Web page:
Artist's impression of San Francisco in the grip of a grey goo attack. Credit: Jeff Darling.
In the 1960s the Hungarian-born American mathematician John von Neumann wrote about machines that could make exact copies of themselves. He envisaged a kind of robot equipped with a computer brain that could be programmed to reproduce itself from raw materials taken from its surroundings. The copy would be so perfect that it too would carry the instructions needed for making further clones, so that the process could continue indefinitely.
It wasn't long before some people suggested that von Neumann machines, in the form of robot spacecraft, would be an ideal way for an advanced civilization to learn more about the Galaxy without having to venture out in person. Simply build a von Neumann probe and launch it toward a nearby star. Upon arrival the probe would replicate itself, over and over again, down to the last nut and bolt, from materials found on the surface of one of the star's planets. The new probes would then set off for other stars and their worlds, where they would reproduce again, spawning another generation of self-replicating spacecraft. Given not-unreasonable assumptions about how fast the probes could travel, calculations showed that all the stars in the Galaxy could be visited and explored in this way within a few million years.
But then someone pointed out that if this were such a great way for a smart race to find out about the Milky Way, then we ought to have come across some of these von Neumann probes by now. In fact, given the ease with which they could copy themselves almost ad infinitum, they should be pretty much everywhere. The Solar System ought to be like a junkyard or parking lot of alien self-replicating vessels. Because it obviously isn't that could be taken as a sign that there aren't any intelligent extraterrestrials anywhere in the Galaxy.
Not so fast, replied astronomer Carl Sagan. Any aliens capable of building star-faring von Neumann probes would be clever enough to realize the danger of launching them in the first place: namely that, in time, in slavish obedience to their programs, the spacecraft would convert almost all the matter in the Galaxy into von Neumann probes!
The information technology that drives our mobile phones or laptops already has nanoscale components. The latest generation of microprocessors, for example, uses transistors that measure only a few tens of nanometers across. Another few decades of development and there'll be true nanocomputers which, working at the heart of tiny assemblers of the type first described by Eric Drexler, may make possible von Neumann machines of microscopic dimensions.
At first sight, such devices look just the job – ideal, for instance, for mopping up after oil spills. A tailor-made von Neumann chemical vacuum cleaner might seem perfect for breaking down the tar and other poisons from an Exxon Valdez or BP Gulf of Mexico disaster. The problems start if such a device goes wrong. What if the program becomes corrupted and the "nanobots" released to clean up an oil spill start to attack all carbon-based molecules, including living things in the ocean, all the while making more and more copies of themselves? "We cannot afford certain kinds of accidents with replicating assemblers," wrote Drexler in 1986. Nanobots whose instructions mutate, or become corrupted, might end up consuming not just the toxins they were meant to attack but the wider environment in a process that's been called ecophagy. This is the dreaded gray goo scenario: the reduction of everything – the eating of the biosphere and perhaps the entire planet – by ravenous, mutant nano-von Neumann replicators.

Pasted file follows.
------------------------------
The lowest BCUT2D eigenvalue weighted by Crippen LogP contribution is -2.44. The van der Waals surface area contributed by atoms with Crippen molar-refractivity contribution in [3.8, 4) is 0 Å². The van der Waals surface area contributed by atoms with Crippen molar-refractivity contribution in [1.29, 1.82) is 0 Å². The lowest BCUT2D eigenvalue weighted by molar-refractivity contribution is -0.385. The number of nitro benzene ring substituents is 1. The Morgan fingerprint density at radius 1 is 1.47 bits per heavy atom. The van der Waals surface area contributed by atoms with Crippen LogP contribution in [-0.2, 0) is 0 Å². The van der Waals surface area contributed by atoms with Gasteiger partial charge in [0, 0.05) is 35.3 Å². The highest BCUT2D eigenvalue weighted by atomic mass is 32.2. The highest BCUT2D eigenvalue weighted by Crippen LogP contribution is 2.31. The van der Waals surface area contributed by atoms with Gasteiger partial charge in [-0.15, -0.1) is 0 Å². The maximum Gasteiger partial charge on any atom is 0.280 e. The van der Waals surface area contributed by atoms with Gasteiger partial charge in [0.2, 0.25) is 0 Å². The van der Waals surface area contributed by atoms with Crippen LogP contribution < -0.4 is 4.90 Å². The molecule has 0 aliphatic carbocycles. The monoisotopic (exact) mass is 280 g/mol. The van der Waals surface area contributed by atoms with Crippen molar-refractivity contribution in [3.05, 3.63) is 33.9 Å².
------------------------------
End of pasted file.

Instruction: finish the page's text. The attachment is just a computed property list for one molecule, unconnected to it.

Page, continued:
Bearing in mind such a risk, however remote, it seems likely that nano-devices aimed at cleaning up oil spills and other big tasks won't be allowed to reproduce on their own. Instead the chances are they'll be manufactured in large quantities by "nanofactories" – pieces of equipment that might be small enough to fit on a table-top, but whose fabricating machinery would be inert if removed or unplugged.
Still there are dangers. Just as some people are both ingenious and irresponsible enough to release computer viruses onto the Internet, so some personality types might be drawn to the challenge of building nanoscale von Neumann self-replicators. More likely a bigger threat would come from rogue nations and terrorist groups who developed the technology as a tool for blackmail. A single gray goo outbreak in, say, New York or Washington, D.C., would be disastrous, causing widespread disruption. The entire affected area would have to be isolated and treated just as if there'd been an outbreak of ebola or the plague. The situation would be even worse if the weapon were deployed in the atmosphere or the ocean, where it would be hard to limit its spread. A single replicator that was able to make a copy of itself every 15 minutes or so could result in a population of tens of billions of replicators after just ten hours; within two days, assuming it could find enough material to consume, the von Neumann swarm would be as massive as the Earth; in fact, it would be the Earth – transformed entirely into goo.
Perhaps this fate has already befallen other planets in space. Their inhabitants, just a bit more advanced than ourselves, may have looked forward to a bright, nanoengineered tomorrow in which molecular manufacturing would lead to more efficient solar panels, miracles of medicine, superfast computers, and so forth. But then it all went horribly wrong. Either by accident or malicious design, self-replicating nanobots were set free and went AWOL, eating their designers and their designers' worlds. If this is one of the ways that technological races sometimes meet their ends, those seeking evidence of extraterrestrial intelligence might think about tuning their telescopes to the spectral signatures, not of rocky worlds like the Earth, but of balls of gray goo.